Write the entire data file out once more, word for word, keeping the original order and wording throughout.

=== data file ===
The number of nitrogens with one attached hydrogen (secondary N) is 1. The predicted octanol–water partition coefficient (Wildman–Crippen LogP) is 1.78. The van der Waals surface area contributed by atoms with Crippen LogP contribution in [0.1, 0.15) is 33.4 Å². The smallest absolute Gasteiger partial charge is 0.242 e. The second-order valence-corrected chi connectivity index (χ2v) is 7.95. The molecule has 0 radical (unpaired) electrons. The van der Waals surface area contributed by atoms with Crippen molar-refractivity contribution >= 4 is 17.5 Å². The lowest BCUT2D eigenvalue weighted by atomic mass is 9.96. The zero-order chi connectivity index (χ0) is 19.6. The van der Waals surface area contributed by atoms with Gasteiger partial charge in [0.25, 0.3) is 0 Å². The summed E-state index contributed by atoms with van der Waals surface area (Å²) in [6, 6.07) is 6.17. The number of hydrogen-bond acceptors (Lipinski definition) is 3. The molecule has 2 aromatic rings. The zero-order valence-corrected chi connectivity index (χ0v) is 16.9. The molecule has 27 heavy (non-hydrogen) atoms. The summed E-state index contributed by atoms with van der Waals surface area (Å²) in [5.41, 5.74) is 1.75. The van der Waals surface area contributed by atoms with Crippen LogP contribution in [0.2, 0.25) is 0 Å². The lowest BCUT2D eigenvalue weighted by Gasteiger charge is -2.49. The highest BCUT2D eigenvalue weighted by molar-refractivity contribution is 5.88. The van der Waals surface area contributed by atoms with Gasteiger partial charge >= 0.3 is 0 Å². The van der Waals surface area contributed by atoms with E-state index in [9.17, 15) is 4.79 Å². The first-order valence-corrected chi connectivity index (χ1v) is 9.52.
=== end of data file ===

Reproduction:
The number of nitrogens with one attached hydrogen (secondary N) is 1. The predicted octanol–water partition coefficient (Wildman–Crippen LogP) is 1.78. The van der Waals surface area contributed by atoms with Crippen LogP contribution in [0.1, 0.15) is 33.4 Å². The smallest absolute Gasteiger partial charge is 0.242 e. The second-order valence-corrected chi connectivity index (χ2v) is 7.95. The molecule has 0 radical (unpaired) electrons. The van der Waals surface area contributed by atoms with Crippen molar-refractivity contribution >= 4 is 17.5 Å². The lowest BCUT2D eigenvalue weighted by atomic mass is 9.96. The zero-order chi connectivity index (χ0) is 19.6. The van der Waals surface area contributed by atoms with Gasteiger partial charge in [0.25, 0.3) is 0 Å². The summed E-state index contributed by atoms with van der Waals surface area (Å²) in [6, 6.07) is 6.17. The number of hydrogen-bond acceptors (Lipinski definition) is 3. The molecule has 2 aromatic rings. The zero-order valence-corrected chi connectivity index (χ0v) is 16.9. The molecule has 27 heavy (non-hydrogen) atoms. The summed E-state index contributed by atoms with van der Waals surface area (Å²) in [5.41, 5.74) is 1.75. The van der Waals surface area contributed by atoms with Crippen LogP contribution in [0.2, 0.25) is 0 Å². The lowest BCUT2D eigenvalue weighted by Gasteiger charge is -2.49. The highest BCUT2D eigenvalue weighted by molar-refractivity contribution is 5.88. The van der Waals surface area contributed by atoms with Gasteiger partial charge >= 0.3 is 0 Å². The van der Waals surface area contributed by atoms with E-state index in [9.17, 15) is 4.79 Å². The first-order valence-corrected chi connectivity index (χ1v) is 9.52.